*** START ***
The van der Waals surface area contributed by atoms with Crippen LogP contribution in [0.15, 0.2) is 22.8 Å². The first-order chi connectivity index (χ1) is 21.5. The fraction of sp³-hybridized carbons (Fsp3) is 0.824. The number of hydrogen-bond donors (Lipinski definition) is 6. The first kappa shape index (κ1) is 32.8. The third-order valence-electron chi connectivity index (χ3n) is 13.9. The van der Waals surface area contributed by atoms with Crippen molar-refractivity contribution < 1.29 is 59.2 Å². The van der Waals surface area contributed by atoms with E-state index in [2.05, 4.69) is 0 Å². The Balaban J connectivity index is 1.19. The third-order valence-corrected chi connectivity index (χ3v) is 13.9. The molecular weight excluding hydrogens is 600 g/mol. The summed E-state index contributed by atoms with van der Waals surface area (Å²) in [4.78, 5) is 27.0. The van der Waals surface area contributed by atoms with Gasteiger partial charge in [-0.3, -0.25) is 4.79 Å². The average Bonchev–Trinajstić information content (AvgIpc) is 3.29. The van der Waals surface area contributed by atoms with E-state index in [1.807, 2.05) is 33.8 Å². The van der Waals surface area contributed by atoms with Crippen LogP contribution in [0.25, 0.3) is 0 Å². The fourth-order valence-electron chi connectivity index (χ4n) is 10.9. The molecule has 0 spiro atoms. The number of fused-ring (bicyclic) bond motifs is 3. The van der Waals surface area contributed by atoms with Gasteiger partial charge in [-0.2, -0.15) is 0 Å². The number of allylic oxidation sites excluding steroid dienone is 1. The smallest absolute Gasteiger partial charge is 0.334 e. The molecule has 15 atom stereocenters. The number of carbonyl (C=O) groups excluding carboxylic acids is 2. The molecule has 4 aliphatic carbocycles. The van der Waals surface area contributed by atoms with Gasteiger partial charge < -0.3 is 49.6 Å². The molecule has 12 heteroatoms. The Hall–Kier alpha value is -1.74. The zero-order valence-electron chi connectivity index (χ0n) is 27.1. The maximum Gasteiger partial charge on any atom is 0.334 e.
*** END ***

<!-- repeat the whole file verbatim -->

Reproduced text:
The van der Waals surface area contributed by atoms with Crippen LogP contribution in [0.15, 0.2) is 22.8 Å². The first-order chi connectivity index (χ1) is 21.5. The fraction of sp³-hybridized carbons (Fsp3) is 0.824. The number of hydrogen-bond donors (Lipinski definition) is 6. The first kappa shape index (κ1) is 32.8. The third-order valence-electron chi connectivity index (χ3n) is 13.9. The van der Waals surface area contributed by atoms with Crippen molar-refractivity contribution < 1.29 is 59.2 Å². The van der Waals surface area contributed by atoms with E-state index in [2.05, 4.69) is 0 Å². The Balaban J connectivity index is 1.19. The third-order valence-corrected chi connectivity index (χ3v) is 13.9. The molecular weight excluding hydrogens is 600 g/mol. The summed E-state index contributed by atoms with van der Waals surface area (Å²) in [4.78, 5) is 27.0. The van der Waals surface area contributed by atoms with Gasteiger partial charge in [-0.3, -0.25) is 4.79 Å². The average Bonchev–Trinajstić information content (AvgIpc) is 3.29. The van der Waals surface area contributed by atoms with E-state index in [1.807, 2.05) is 33.8 Å². The van der Waals surface area contributed by atoms with Crippen LogP contribution in [0.25, 0.3) is 0 Å². The fourth-order valence-electron chi connectivity index (χ4n) is 10.9. The molecule has 0 spiro atoms. The number of fused-ring (bicyclic) bond motifs is 3. The van der Waals surface area contributed by atoms with Gasteiger partial charge in [-0.2, -0.15) is 0 Å². The number of allylic oxidation sites excluding steroid dienone is 1. The smallest absolute Gasteiger partial charge is 0.334 e. The molecule has 15 atom stereocenters. The number of carbonyl (C=O) groups excluding carboxylic acids is 2. The molecule has 4 aliphatic carbocycles. The van der Waals surface area contributed by atoms with Gasteiger partial charge < -0.3 is 49.6 Å². The molecule has 12 heteroatoms. The Hall–Kier alpha value is -1.74. The zero-order valence-electron chi connectivity index (χ0n) is 27.1. The maximum Gasteiger partial charge on any atom is 0.334 e.